Shepherd said the SAFE shelter often is full and added, “It’s a wonderful, valuable service that we hate to close.” Compton Fortuna has been SAFE director since 2017, and also is chief financial officer.
Sheppard said SAFE’s seven fulltime and three part-time employees were told in a meeting Tuesday that SAFE is closing Friday. When asked if all employees had received the compensation they are due, Sheppard said she couldn’t comment.
Heather Shumate, who has worked at the shelter for six months, said two SAFE employees in lead roles at the shelter are owed thousands of dollars in back pay for several weeks of work. Shumate said she and other employees have had pay checks bounce when they tried to cash them.
Shumate also said SAFE employees sometimes have had to use their own money to buy food for meals for people staying at the shelter. “We (some of the staff) wanted to stay as volunteers to help clients transition” out of the SAFE shelter, she said, but this wasn’t allowed.
Shumate said clients at the shelter now should but aren’t being given some of the clothes, furniture and other household items donated for people staying there.
Clients were fed, provided transportation, received clothing vouchers, helped finding and securing long-term housing, received workforce assistance through the Step Ahead program through St. Paul’s Episcopal Church, advocacy in court and other help.
“The biggest thing was that we helped women regain their independence and to not be dependent on a man who had been abusing them,” said Shumate.
Two women at the shelter since before Christmas said clients at the shelter supported each other and became like family. They praised shelter staff for their dedication.
Sheppard said the shelter often was at capacity, with an average stay of about 90 days.
Safe Spot breaks off
Sheppard said Safe Spot, an advocacy center for child victims of sexual or other severe abuse, was started as a SAFE program about nine years ago but has separated from SAFE to become an independent, private 501(c)(3).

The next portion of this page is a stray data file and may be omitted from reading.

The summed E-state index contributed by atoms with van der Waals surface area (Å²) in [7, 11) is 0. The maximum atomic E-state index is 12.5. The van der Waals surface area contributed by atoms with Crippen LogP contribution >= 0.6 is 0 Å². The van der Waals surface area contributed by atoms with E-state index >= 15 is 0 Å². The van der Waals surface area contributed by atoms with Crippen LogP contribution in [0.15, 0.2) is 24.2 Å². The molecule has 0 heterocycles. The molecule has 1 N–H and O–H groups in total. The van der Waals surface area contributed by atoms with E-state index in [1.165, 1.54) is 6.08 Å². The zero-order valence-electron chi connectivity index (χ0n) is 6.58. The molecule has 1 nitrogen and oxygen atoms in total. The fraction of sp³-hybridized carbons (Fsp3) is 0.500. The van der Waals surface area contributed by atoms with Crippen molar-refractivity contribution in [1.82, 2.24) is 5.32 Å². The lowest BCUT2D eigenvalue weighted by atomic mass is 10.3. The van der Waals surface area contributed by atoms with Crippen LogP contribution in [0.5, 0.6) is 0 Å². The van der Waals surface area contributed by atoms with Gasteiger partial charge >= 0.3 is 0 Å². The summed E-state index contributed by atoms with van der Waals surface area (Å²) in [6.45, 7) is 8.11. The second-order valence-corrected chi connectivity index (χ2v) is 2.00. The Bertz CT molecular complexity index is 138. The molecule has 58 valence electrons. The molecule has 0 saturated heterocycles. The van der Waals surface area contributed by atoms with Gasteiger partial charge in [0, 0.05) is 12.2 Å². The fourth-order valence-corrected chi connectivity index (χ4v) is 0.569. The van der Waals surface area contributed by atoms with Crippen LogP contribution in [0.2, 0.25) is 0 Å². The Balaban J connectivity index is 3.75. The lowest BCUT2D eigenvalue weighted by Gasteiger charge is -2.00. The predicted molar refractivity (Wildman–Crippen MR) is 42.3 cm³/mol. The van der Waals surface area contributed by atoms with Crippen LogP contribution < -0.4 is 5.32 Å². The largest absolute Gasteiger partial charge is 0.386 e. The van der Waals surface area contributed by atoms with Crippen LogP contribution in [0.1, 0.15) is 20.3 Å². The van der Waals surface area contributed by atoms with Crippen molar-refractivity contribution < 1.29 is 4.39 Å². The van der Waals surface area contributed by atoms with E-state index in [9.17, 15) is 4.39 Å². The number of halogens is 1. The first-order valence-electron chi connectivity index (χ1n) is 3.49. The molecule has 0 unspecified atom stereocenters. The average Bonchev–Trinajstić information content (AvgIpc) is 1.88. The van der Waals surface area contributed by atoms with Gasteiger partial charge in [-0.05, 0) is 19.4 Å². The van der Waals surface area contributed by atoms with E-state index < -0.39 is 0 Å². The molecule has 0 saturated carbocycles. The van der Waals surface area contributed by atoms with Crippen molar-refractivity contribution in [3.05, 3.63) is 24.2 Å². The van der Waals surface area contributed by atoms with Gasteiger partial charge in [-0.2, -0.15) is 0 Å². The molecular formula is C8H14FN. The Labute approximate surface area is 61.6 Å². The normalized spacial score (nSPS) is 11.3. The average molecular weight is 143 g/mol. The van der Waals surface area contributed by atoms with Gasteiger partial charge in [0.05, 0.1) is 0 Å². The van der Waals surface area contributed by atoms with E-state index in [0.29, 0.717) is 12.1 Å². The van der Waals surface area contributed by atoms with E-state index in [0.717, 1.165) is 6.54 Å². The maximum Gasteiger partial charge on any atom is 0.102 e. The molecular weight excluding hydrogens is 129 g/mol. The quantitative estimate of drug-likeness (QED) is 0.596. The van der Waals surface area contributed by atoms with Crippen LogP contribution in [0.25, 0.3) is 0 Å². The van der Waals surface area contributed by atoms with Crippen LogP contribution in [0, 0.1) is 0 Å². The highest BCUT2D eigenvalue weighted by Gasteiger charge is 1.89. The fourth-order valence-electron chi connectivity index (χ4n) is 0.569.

Safe Spot is operating as a program of the Health Foundation until it becomes a stand-alone nonprofit, said Health Foundation Director Heather Murphy.
Murphy said Cindy Hartley, Safe Spot program director, is now an employee of the Health Foundation instead of SAFE.
She said Tim Murphy, who is her husband, worked for SAFE as Safe Spot child and family advocate but now is retired and is continuing in that role as an unpaid volunteer.
Murphy said Safe Spot assumed responsibility for the lease of a building on School Street in Wilkesboro that formerly was in SAFE’s name.
She said the Health Foundation currently has a $74,000 deficit in taking on Safe Spot as a program.
Safe Spot provides comprehensive, community-based services to children and families affected by sexual abuse or severe physical abuse. Its services include forensic interviews, child medical evaluations, victim advocacy and case coordination.
Safe Spot was started to improve coordination between agencies involved in child abuse cases, prevent victims of sexual and severe physical abuse from having to go out of town for the interview process and only be interviewed once.
It includes representation from the district attorney’s office, Guardian ad Litem program, Wilkes County Schools, Wilkes Department of Social Services, Jodi Province Counseling, Wilkes Sheriff’s Office and the Wilkesboro and North Wilkesboro police departments.